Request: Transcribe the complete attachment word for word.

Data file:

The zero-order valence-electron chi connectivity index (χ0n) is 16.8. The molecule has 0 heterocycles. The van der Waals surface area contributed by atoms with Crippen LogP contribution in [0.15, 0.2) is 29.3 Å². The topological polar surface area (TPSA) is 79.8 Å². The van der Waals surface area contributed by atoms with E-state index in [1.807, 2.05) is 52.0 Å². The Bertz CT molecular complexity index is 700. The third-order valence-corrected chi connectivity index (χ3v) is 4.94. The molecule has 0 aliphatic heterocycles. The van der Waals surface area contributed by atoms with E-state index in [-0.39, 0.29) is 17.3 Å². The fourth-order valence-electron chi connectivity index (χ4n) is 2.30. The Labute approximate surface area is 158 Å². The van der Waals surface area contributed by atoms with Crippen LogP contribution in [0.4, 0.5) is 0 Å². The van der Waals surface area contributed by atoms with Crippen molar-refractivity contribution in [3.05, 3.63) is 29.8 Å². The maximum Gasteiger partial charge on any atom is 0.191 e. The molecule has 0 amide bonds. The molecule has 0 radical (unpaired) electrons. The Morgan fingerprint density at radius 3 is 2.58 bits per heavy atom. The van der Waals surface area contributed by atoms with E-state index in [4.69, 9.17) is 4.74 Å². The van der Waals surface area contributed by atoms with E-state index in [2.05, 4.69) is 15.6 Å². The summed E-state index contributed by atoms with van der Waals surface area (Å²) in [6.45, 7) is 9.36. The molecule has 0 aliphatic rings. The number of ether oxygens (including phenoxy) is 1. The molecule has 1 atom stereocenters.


The zero-order valence-electron chi connectivity index (χ0n) is 16.8. The molecule has 0 heterocycles. The van der Waals surface area contributed by atoms with Crippen LogP contribution in [0.15, 0.2) is 29.3 Å². The topological polar surface area (TPSA) is 79.8 Å². The van der Waals surface area contributed by atoms with E-state index in [1.807, 2.05) is 52.0 Å². The Bertz CT molecular complexity index is 700. The third-order valence-corrected chi connectivity index (χ3v) is 4.94. The molecule has 0 aliphatic heterocycles. The van der Waals surface area contributed by atoms with E-state index in [-0.39, 0.29) is 17.3 Å². The fourth-order valence-electron chi connectivity index (χ4n) is 2.30. The Labute approximate surface area is 158 Å². The van der Waals surface area contributed by atoms with Crippen LogP contribution in [0.4, 0.5) is 0 Å². The van der Waals surface area contributed by atoms with Crippen molar-refractivity contribution in [3.05, 3.63) is 29.8 Å². The maximum Gasteiger partial charge on any atom is 0.191 e. The molecule has 0 amide bonds. The molecule has 0 radical (unpaired) electrons. The Morgan fingerprint density at radius 3 is 2.58 bits per heavy atom. The van der Waals surface area contributed by atoms with E-state index in [4.69, 9.17) is 4.74 Å². The van der Waals surface area contributed by atoms with E-state index in [2.05, 4.69) is 15.6 Å². The summed E-state index contributed by atoms with van der Waals surface area (Å²) in [6.45, 7) is 9.36. The molecule has 0 aliphatic rings. The number of ether oxygens (including phenoxy) is 1. The molecule has 1 atom stereocenters.